One must recognize the daunting role racism has historically and currently plays in international law and policy formation and research. In the United States, recent movements by civic organizations animate links between domestic and international politics; human rights restrictions for minority individuals in the U.S. resonates globally. While the United Nations has recognized their intention to combat racism through its world conferences, many experts have explained a deficiency in the consideration of the role played by race and racism in the shaping of contemporary international affairs and relations resulting in limited understandings of race in world politics.
Scholars recognize a “norm against noticing” the role of race in the study of international law and in shaping international affairs, which has been perpetuated by an avoidance by many scholars of international relations to examine the role of race. “[C]ritical theorists have long described the silence of IR scholars on race, and postcolonial scholars have forefronted the role of race in colonialism . . . Despite this neglect, however, it is exceedingly unlikely that systemic racism, now propelled to broader public consciousness, ends at the water’s edge, a myth about domestic politics once believed to characterize international politics.” This norm against noticing has, “been long integrated” resulting in constrained understandings of race in international law. In describing the norm against noticing the role of race in international relations, scholars highlight a designed, color-blind, and “willful amnesia” about race in international law through the exclusion of critiques of the silence of the discipline of international law on race, and the advancement of essentialist notions of race, removing “race from its biological and anthropological moorings, effectively rejecting the ‘hierarchy of races’ assumption that anchored the developing field of IR . . . .” Following recent studies of racial hierarchy in international relations, three scholars examine the role of race in international law, and “posit two faces of racism in international relations: one that perceives majority non-White countries as deficient in essential domestic or international capabilities and a second that perceives these same countries as inherently aggressive and threatening.”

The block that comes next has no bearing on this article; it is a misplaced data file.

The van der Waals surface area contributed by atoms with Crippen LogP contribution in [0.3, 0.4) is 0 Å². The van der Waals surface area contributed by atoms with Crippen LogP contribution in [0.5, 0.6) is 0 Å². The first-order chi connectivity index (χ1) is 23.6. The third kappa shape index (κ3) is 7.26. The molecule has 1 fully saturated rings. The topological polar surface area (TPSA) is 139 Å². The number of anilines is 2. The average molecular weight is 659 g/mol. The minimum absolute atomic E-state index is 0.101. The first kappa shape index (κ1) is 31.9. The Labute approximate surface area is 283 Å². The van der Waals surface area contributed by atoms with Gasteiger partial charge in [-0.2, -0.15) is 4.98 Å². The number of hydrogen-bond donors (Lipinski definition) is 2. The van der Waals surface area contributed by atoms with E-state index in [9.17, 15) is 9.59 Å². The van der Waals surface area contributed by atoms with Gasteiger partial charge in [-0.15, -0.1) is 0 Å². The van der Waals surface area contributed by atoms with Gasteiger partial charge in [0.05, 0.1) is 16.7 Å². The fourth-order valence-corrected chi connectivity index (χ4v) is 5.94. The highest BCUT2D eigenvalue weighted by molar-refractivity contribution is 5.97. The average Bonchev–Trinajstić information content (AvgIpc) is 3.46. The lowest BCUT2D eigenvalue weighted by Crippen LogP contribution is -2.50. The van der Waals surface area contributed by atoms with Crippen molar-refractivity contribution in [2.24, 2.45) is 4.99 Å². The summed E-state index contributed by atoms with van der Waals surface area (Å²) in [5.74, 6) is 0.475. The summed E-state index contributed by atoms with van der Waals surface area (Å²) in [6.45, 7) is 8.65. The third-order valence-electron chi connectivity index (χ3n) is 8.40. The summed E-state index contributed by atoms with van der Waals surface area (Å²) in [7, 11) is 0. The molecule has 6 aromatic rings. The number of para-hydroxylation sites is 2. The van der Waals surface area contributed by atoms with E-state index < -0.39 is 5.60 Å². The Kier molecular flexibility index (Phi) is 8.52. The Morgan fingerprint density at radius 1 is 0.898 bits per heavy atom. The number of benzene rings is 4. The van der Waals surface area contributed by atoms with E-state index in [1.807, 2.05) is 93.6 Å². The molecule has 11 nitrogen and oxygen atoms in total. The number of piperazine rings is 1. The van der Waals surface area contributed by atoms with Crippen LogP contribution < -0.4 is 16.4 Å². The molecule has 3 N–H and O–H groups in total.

Dr. Mohsen Al Attar suggests the deficiency described above in his essay confronting the racism of international law. Dr. Mohsen Al Attar asserts:
[J]ust as denial is politically expedient, it is also pedagogically popular and a familiar trope in the teacher of international law. Notions of racial differentiation and supremacy were central in shaping the regime, yet racism’s link to international law is unknown to those who study it.
While experts like Freeman and Attar highlight the limited discussion of racism and its consequences for international law and policy, international organizations, such as the United Nations, have made a formal recognition, seemingly addressing this issue, including their resolution seeking to examine and confront legacies of colonialism, systemic racism, enslavement, law enforcement, and police violence.